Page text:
So, now we are going to want to see if we can identify the file attachment. So a simple md5sum shows us what we may or may not know about the file attachment. Uh oh - yup. It’s bad - in fact it’s really bad in a lot of ways. I am working as a second tier - and I know already this is going to need some real attention when it comes to remediating and un-doing the potential level of damage this type of file can create. This should probably be forked over to our malware analysis team to really unpack and reverse what this thing is doing.
But before I escalate - let me go back through the case notes and be sure I quarantine the host in question that has the initial infection. By using a phantom playbook, I can quarantine the endpoint - as well as put a copy of the malware/ransomware in question in a file vault for further reversing if need be. I also see in our Splunk logs there have been downloads to this IP address of a different hash that we have not blocked.
At this point, we need to escalate to Tier 3. We need to be sure we don’t have any other exposure, and perhaps we should start working through attribution. We have now successfully worked through containment - but let’s be sure we have all of the loose ends tied up.
Now when the Tier 3 analyst looks into the data, they have all of the tools that the other levels have used, but they also have higher precision, higher quality tools at their disposal. Let’s click on HYAS Insight, and start combing through what we know. I can see all of the annotations, as well as the comments from the prior escalations - giving me total data recall. I know what our collective intelligence is on all of these data points. Couple that with my high precision data awareness from HYAS, I can start working further along.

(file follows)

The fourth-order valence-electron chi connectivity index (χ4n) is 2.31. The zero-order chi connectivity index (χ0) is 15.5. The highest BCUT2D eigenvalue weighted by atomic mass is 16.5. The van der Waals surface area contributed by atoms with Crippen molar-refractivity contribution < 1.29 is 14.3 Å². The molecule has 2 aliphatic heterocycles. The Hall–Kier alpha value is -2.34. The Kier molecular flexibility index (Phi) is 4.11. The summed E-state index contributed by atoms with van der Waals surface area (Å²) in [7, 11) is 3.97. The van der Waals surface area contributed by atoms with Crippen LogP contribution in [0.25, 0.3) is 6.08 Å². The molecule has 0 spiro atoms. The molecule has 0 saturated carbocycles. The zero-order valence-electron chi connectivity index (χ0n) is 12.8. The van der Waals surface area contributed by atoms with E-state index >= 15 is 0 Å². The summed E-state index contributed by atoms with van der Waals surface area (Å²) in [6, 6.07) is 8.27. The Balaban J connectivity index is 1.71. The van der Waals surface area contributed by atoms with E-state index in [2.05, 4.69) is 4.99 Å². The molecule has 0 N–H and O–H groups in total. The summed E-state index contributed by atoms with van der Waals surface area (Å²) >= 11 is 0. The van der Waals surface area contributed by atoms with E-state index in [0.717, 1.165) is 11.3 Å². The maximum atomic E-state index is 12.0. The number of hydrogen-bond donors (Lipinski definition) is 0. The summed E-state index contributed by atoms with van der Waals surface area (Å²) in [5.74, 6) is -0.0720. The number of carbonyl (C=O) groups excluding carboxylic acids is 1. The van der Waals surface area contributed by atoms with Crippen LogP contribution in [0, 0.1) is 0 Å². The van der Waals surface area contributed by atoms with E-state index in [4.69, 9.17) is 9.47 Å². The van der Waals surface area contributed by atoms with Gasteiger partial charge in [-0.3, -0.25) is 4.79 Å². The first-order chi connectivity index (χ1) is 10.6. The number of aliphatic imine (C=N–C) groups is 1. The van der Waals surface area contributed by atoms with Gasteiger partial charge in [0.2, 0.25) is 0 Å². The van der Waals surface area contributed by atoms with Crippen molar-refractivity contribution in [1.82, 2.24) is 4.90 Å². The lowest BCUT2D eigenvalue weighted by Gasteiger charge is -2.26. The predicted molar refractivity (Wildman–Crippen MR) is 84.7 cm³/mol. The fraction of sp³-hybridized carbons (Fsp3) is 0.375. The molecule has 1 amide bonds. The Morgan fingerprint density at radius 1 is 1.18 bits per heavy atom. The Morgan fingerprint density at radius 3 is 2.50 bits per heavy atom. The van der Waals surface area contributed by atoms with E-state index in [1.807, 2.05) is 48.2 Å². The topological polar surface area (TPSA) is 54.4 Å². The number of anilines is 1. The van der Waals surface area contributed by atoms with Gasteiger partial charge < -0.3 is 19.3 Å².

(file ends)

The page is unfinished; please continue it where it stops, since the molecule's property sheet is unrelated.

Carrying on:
What we know to this point:
- Malware/ransomware was installed on a single workstation.
- That workstation is now quarantined.
- We need to move into a higher level of mitigation by blocking the hash or hashes we have identified.
- We have not identified if this is a random attack of opportunity, or if it is a threat actor targeting us specifically.
At the Tier 3 point, we need to be sure that we have blocking controls in place for the IPs, domains, and file hashes involved. We need to be sure that we lift the workstation off of quarantine, and nuke it from high orbit or put it in a controlled area for observation.
This is where HYAS really starts to shine for us as we walk back through the headers of the email - the return path email in question is a known threat actor with records showing as recently as 6/15. The second hash in question - the one the initial dropper brought to the party is indeed ransomware.
The IP address the ransomware came from has a device ID associated with it – thank goodness Splunk Enterprise didn’t return any associations with that device ID on our network. That would mean that we had potentially had them running full amok on our network. This is where the fidelity of the HYAS data really shows its mettle, a device ID is like having a MAC address or a SIM card ID, and we can see that this device ID was not returned from Splunk. That said - we will be sure we put it into our device filters at the access layer.
Pivoting out to HYAS, I can drill into attribution of the actual threat actor, and other data points that have been seen in use in their nefarious campaigns.
The power of Data Awareness and Data Recall throughout this entire demonstration illustrates the power of both Polarity and HYAS Insight. Security work will never be completely done, but we can feel comfortable reporting to our Senior management that we have this well in hand - by leveraging all of the power of these tools - it’s Open Season - lets go hunting!
See Polarity for yourself by getting early access to Polarity’s Community Edition. To learn more, tune into our next Community Tech Tuesday.